The Pakistan Tehreek-e-Insaaf (PTI) continues showing signs of fracturing as legislators prevaricate in the process of resigning from the National Assembly (NA). On Wednesday, 25 PTI Members of the National Assembly (MNAs) appeared in parliament to confirm their resignations in person to Speaker Ayaz Sadiq but were refused to meet him individually as required by the NA rules of procedure. Instead they demanded he meet them collectively in the NA lounge. The PTI said that it was not allowing its legislators to meet the Speaker individually lest some of them decided to “change their loyalty”. One PTI MNA told journalists: “The number of MNAs opposing resignation from the NA is increasing.” A group of PTI MNAs has said that the Khyber Pakhtunkhwa (KP) Assembly must be dissolved in line with the party’s stated policy if they are expected to hand in their resignations, while three have simply refused to resign. Around 20 provincial PTI legislators are reportedly reluctant to hand ....... Read more

October 31, 2014   No Comments

The PTI circus: edit  in the News,  October 31, 2014

The PTI may have a flair for drama but possesses precious little regard for democratic norms. Ever since Imran Khan announced that all his MNAs would resign from the National Assembly, Speaker Ayaz Sadiq has made clear that each MNA would have to confirm their intention to vacate their seats alone and in person. The thinking behind this is that the MNAs may have been pressurised to resign by Imran against their will. There is some reason to believe this may be the case since only 25 of the party’s 33 legislators showed up at the National Assembly, with one member being sick and Imran himself staying away. This means at least six PTI MNAs may not wish to resign and there are reports that a total of 15 want to retain their seats and had been assured by Shah Mehmood Qureshi that there would be no resignations handed in. Whether those reports are true or not, it is undeniable that the MNAs were there to provoke further controversy rather than follow the speaker’s rules. They showed up ....... Read more

October 31, 2014   No Comments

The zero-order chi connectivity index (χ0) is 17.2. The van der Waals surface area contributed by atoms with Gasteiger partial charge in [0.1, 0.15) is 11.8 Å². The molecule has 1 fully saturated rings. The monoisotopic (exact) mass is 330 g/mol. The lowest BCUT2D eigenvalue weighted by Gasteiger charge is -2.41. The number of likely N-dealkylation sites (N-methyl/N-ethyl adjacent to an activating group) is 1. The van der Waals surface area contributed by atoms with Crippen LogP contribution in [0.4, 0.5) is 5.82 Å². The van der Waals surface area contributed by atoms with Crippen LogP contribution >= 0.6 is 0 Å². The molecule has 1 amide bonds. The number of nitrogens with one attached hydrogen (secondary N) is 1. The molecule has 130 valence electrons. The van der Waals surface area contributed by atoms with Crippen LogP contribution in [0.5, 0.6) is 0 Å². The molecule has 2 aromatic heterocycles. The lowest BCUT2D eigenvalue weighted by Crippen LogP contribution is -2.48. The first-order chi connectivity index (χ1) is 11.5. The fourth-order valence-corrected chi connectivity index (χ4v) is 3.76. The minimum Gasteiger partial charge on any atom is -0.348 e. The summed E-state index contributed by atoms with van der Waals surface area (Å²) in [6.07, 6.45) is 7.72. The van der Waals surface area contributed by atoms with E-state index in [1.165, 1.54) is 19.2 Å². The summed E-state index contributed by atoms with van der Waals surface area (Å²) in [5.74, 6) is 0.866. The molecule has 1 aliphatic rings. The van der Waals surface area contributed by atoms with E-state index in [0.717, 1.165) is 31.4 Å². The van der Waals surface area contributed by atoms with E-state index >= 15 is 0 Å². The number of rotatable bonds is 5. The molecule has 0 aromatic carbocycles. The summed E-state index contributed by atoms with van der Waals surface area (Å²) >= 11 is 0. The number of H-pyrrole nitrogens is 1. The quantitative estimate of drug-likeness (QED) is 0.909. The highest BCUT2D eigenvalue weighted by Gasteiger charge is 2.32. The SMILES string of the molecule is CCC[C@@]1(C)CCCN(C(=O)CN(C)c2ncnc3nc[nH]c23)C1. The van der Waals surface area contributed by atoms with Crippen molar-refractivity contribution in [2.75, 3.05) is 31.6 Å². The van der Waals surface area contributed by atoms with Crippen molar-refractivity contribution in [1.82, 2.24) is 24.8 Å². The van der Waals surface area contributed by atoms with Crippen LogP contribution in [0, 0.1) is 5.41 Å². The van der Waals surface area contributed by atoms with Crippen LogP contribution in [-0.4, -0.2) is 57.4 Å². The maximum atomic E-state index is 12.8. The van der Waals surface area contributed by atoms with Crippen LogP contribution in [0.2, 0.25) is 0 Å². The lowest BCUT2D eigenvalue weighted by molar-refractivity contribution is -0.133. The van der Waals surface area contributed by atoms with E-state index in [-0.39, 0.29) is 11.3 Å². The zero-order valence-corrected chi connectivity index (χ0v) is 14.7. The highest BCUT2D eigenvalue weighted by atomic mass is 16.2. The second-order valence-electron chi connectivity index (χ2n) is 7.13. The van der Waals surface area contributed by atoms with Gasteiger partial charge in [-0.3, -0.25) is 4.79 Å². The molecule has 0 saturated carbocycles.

Will we de-radicalise?: edit in daily times, October 31, 2014

The bloodthirsty Mumtaz Qadri appears to be on a lifelong mission to turn the country into a nation of pious murderers. An inquiry report has revealed shocking facts regarding the shooting in Adiala Jail earlier this month that left one blasphemy accused dead and another wounded. The prison guard who shot the blasphemy accused Muhammad Asghar, a mentally ill 70-year-old Briton, it turns out got his spiritual training from the murderer of Punjab Governor Salmaan Taseer. The guard had spent two weeks deployed on duty to watch over Mumtaz Qadri in confinement, during which the latter corrupted his mind with his extremist indoctrination and incited him to kill Muhammad Asghar. The report also suggests that Qadri enjoys a venerable status within the prison in the eyes of the staff and other inmates. Moreover, he had two other guards lined up for carrying out similar assassinations. How much our security forces have been radicalised should be evident by now as almost every violent incursion ....... Read more

October 31, 2014   No Comments

CEC appointment: Supreme Court rebuffs Khursheed Shah’s plea

By Hasnaat Malik in The Express Tribune, October 31st, 2014.

ISLAMABAD: The Supreme Court on Thursday turned down opposition leader Khursheed Shah’s appeal for more time to finalise the appointment of a permanent chief election commissioner (CEC) – a post that has been vacant for over a year now.

 

A three-member bench, headed by Chief Justice Nasirul Mulk, also directed the prime minister to appoint the new poll chief by November 13 after completing the required consultations.

 

Issuing a stern warning earlier this month, the court gave the federal government two weeks to appoint a permanent head of the top poll supervisory body, or else it would withdraw its judge, Justice Anwar Zaheer Jamali, who is currently serving as the acting election commission chief.

 

During the hearing on Thursday, Chaudhry Aitzaz Ahsan, who was representing the opposition leader, had sought ....... Read more

October 31, 2014   No Comments